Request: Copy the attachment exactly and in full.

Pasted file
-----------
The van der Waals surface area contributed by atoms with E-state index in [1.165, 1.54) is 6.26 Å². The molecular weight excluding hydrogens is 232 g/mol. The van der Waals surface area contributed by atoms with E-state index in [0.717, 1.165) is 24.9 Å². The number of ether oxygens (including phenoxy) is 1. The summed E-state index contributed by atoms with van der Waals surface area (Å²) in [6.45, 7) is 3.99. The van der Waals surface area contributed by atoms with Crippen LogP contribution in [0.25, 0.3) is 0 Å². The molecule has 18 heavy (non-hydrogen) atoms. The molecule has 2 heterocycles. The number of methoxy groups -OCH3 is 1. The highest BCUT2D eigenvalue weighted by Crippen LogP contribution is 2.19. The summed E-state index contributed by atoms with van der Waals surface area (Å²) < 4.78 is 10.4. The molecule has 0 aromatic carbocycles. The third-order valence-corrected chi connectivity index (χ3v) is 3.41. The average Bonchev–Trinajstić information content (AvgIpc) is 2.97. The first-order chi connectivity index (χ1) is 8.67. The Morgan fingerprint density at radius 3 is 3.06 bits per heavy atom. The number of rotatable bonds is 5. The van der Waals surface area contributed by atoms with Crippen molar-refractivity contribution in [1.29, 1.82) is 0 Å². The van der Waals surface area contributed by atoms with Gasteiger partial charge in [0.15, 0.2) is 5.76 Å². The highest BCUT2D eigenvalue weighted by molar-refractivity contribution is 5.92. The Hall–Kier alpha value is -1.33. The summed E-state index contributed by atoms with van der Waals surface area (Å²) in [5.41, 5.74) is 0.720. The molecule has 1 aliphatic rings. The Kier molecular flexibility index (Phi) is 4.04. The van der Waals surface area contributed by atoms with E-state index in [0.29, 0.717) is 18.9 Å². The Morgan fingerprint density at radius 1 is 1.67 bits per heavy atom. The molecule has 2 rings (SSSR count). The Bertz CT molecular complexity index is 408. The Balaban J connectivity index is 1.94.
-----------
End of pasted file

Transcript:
The van der Waals surface area contributed by atoms with E-state index in [1.165, 1.54) is 6.26 Å². The molecular weight excluding hydrogens is 232 g/mol. The van der Waals surface area contributed by atoms with E-state index in [0.717, 1.165) is 24.9 Å². The number of ether oxygens (including phenoxy) is 1. The summed E-state index contributed by atoms with van der Waals surface area (Å²) in [6.45, 7) is 3.99. The van der Waals surface area contributed by atoms with Crippen LogP contribution in [0.25, 0.3) is 0 Å². The molecule has 18 heavy (non-hydrogen) atoms. The molecule has 2 heterocycles. The number of methoxy groups -OCH3 is 1. The highest BCUT2D eigenvalue weighted by Crippen LogP contribution is 2.19. The summed E-state index contributed by atoms with van der Waals surface area (Å²) < 4.78 is 10.4. The molecule has 0 aromatic carbocycles. The third-order valence-corrected chi connectivity index (χ3v) is 3.41. The average Bonchev–Trinajstić information content (AvgIpc) is 2.97. The first-order chi connectivity index (χ1) is 8.67. The Morgan fingerprint density at radius 3 is 3.06 bits per heavy atom. The number of rotatable bonds is 5. The van der Waals surface area contributed by atoms with Crippen molar-refractivity contribution in [1.29, 1.82) is 0 Å². The van der Waals surface area contributed by atoms with Gasteiger partial charge in [0.15, 0.2) is 5.76 Å². The highest BCUT2D eigenvalue weighted by molar-refractivity contribution is 5.92. The Hall–Kier alpha value is -1.33. The summed E-state index contributed by atoms with van der Waals surface area (Å²) in [5.41, 5.74) is 0.720. The molecule has 1 aliphatic rings. The Kier molecular flexibility index (Phi) is 4.04. The van der Waals surface area contributed by atoms with E-state index in [0.29, 0.717) is 18.9 Å². The Morgan fingerprint density at radius 1 is 1.67 bits per heavy atom. The molecule has 2 rings (SSSR count). The Bertz CT molecular complexity index is 408. The Balaban J connectivity index is 1.94.